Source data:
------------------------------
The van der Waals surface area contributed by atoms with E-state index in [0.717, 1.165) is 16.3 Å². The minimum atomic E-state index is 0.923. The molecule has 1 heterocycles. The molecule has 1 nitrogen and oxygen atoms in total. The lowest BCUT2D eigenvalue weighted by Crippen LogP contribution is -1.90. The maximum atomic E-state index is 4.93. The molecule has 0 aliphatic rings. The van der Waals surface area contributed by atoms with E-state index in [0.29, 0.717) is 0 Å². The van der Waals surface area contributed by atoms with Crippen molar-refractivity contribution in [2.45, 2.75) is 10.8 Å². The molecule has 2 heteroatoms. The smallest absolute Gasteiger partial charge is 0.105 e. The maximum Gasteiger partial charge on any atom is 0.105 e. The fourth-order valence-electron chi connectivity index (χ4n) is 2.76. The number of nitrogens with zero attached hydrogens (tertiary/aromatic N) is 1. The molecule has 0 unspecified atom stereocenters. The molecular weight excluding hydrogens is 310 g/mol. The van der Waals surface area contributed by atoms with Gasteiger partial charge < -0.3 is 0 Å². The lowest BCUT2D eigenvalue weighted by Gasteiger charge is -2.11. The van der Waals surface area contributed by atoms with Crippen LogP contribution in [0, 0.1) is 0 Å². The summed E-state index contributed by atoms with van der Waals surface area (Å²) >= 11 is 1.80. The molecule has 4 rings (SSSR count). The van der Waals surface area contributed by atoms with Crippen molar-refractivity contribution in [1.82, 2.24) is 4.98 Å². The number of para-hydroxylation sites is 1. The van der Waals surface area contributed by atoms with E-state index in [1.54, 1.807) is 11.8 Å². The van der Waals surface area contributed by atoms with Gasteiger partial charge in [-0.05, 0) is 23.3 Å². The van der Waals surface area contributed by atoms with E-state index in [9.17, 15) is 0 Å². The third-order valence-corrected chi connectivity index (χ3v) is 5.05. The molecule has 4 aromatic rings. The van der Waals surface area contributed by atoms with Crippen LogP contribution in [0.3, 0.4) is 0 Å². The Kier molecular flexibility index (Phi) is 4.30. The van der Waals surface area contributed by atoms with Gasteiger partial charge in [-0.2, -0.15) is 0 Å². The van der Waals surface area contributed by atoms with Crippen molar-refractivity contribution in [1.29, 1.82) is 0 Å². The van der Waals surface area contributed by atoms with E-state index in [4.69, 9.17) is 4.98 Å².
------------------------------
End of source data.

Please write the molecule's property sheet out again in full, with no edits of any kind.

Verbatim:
The van der Waals surface area contributed by atoms with E-state index in [0.717, 1.165) is 16.3 Å². The minimum atomic E-state index is 0.923. The molecule has 1 heterocycles. The molecule has 1 nitrogen and oxygen atoms in total. The lowest BCUT2D eigenvalue weighted by Crippen LogP contribution is -1.90. The maximum atomic E-state index is 4.93. The molecule has 0 aliphatic rings. The van der Waals surface area contributed by atoms with E-state index in [0.29, 0.717) is 0 Å². The van der Waals surface area contributed by atoms with Crippen molar-refractivity contribution in [2.45, 2.75) is 10.8 Å². The molecule has 2 heteroatoms. The smallest absolute Gasteiger partial charge is 0.105 e. The maximum Gasteiger partial charge on any atom is 0.105 e. The fourth-order valence-electron chi connectivity index (χ4n) is 2.76. The number of nitrogens with zero attached hydrogens (tertiary/aromatic N) is 1. The molecule has 0 unspecified atom stereocenters. The molecular weight excluding hydrogens is 310 g/mol. The van der Waals surface area contributed by atoms with Gasteiger partial charge < -0.3 is 0 Å². The lowest BCUT2D eigenvalue weighted by Gasteiger charge is -2.11. The van der Waals surface area contributed by atoms with Crippen LogP contribution in [0, 0.1) is 0 Å². The summed E-state index contributed by atoms with van der Waals surface area (Å²) >= 11 is 1.80. The molecule has 4 rings (SSSR count). The van der Waals surface area contributed by atoms with Crippen molar-refractivity contribution in [1.82, 2.24) is 4.98 Å². The number of para-hydroxylation sites is 1. The van der Waals surface area contributed by atoms with E-state index in [1.54, 1.807) is 11.8 Å². The van der Waals surface area contributed by atoms with Gasteiger partial charge in [-0.05, 0) is 23.3 Å². The van der Waals surface area contributed by atoms with E-state index in [9.17, 15) is 0 Å². The third-order valence-corrected chi connectivity index (χ3v) is 5.05. The molecule has 4 aromatic rings. The van der Waals surface area contributed by atoms with Crippen LogP contribution in [0.3, 0.4) is 0 Å². The Kier molecular flexibility index (Phi) is 4.30. The van der Waals surface area contributed by atoms with Gasteiger partial charge in [-0.2, -0.15) is 0 Å². The van der Waals surface area contributed by atoms with Crippen molar-refractivity contribution in [1.29, 1.82) is 0 Å². The van der Waals surface area contributed by atoms with E-state index in [4.69, 9.17) is 4.98 Å².